What: Film Review
Directed by: Bobcat Goldthwait
Produced by: Charlie Fonville, Clinton Trucks
Featuring: Barry Crimmins, Bobcat Goldthwait, Marc Maron, Steven Wright, Lenny Clarke, Margaret Cho, David Cross, Patton Oswalt, Kevin Meaney, Tom Kenny
Running Time (in min.): 106 minutes
Rating: Not Yet Rated
Nominated for the Grand Jury Prize at the 2015 Sundance Film Festival
When the comedian Barry Crimmins appeared on Marc Maron’s “WTF with Marc Maron” Podcast in late 2013, it had only been a few months since a new Pope was elected, and the institutional health of the Catholic Church was once again in international news. At least, that was the case for American media, whose proprietors and audiences alike were still reeling (less from surprise than from personal shame) from ongoing allegations of high-level sexual abuse cover-ups. Pope Francis’s election came at a time when his predecessor, Benedict XVI, still stank of cowardice, coldness, and deceit.
Pope Benedict’s resignation reminded the world that the Church operated under corrupt and sometimes disgusting abuses of power, but Francis has, in some ways, turned the tide. As Popes go, the media sees him not just as a “liberal” – if the blogosphere is to be trusted, he’s downright Enlightened by pleasantly ambiguous views on queer relationships, international warfare, and gender roles in the West.
Still, not even a figurehead of such public renown and utopian dialogue could curb the vitriol that has spewed from Crimmins like a sputtering volcano since the 1970s. A legendary stand-up-cum-pundit, profiled in the newest film by the gifted Bobcat Goldthwait (whose God Bless America and World’s Greatest Dad still hold as some of this millennium’s most ingenious satires), has been speaking out against organized religion for decades. Unlike, for example, his peer Bill Maher, Crimmins operates with a measure of hostility and flagrant mistrust that has made his performances somewhat unpalatable to the general public. As of the time of this writing in 2015, no program, film, or webseries has really let Crimmins loose on the public. But all that’s about to change with the release of Goldthwait’s documentary, Call Me Lucky.
Crimmins’s appeal started to come into full force when he spoke, intimately and cogently, with Maron (who appears to powerful effect himself as one of the film’s many comedian talking heads.) Goldthwait takes us through his subject’s reminiscences of the 1980’s Boston comedy circuit, his testimonials before Congress in the following decade (more on that in a moment), and the many projects (books, columns, radio, live specials) that have solidified his reputation as an irascible, intellectual “comedian’s comedian.”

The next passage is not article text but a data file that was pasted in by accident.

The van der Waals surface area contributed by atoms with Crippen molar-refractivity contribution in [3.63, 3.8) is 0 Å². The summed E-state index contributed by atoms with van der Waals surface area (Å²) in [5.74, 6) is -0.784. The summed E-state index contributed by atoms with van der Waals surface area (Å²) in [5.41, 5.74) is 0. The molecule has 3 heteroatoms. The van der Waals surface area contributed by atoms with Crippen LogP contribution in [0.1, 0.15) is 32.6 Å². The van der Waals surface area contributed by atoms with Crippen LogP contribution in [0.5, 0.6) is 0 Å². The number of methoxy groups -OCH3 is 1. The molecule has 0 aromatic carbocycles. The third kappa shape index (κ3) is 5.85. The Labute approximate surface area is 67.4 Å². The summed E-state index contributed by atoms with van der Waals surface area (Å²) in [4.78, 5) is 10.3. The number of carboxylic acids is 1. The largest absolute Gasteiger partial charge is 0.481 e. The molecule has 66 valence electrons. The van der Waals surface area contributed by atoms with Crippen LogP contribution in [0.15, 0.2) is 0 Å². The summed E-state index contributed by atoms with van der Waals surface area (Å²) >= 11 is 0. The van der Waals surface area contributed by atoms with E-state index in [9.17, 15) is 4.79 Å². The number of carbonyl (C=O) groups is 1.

Goldthwait and his editor Jeff Striker – whose work here is elegant, swift, and gracious – work candid imagery in with contemporary testimonials to Crimmins’s talent from friends of more popular stature like David Cross, Patton Oswalt, Margaret Cho, and Steven Wright (Goldthwait also appears in select moments to charming effect, reminding us of the electricity he brought to the movie screen as an actor). But what the filmmakers hold until the second act is the admission that this film is neither a softened, flattering portrait, nor a comedy in any conventional sense; rather, it’s one of the saddest and most emotionally stunning nonfiction biographies in many a moon. Crimmins, a drunken, aggressive, and even perhaps nasty son-of-a-gun at his worst, is its very human heart.
Part of this “unknown legend’s” appeal comes from a distressing element of his mythology, one best left for viewers to discover when the film hits U.S. theaters on August 7th 2015. Suffice it to say that the comedian’s routine and life were equally shaped by an unforgiving childhood, and that his presentations to Congress were part of a heroic advocacy campaign. In the moments that Goldthwait and Striker link court footage with Crimmins in the current day, and Charlyne Yi’s tender score becomes the film’s driving force, Call Me Lucky transforms from what otherwise would have looked like an entry in the American Masters series to become a miserably funny, and mercifully idiosyncratic, spectacle.
Appropriately, Goldthwait’s direction is forceful, forward, and tight, with only a hint of his usual rapscallionism. And Yi’s score is a downloadable gem. That the filmmakers manage to parrot their subject through formal structure and aesthetics is significantly impressive, all the more so since most audiences will come to this story having never heard of its main subject. Ever since its World Premiere at the 2015 Sundance Film Festival, Call Me Lucky has drawn attention to Crimmins that he’s likely never seen before in his life despite the many projects on which he’s embarked. Thanks to Goldthwait and his collaborators, it’s hard not to agree with Maron, Cross, Oswalt and Cho, though: no one deserves this kind of attention more.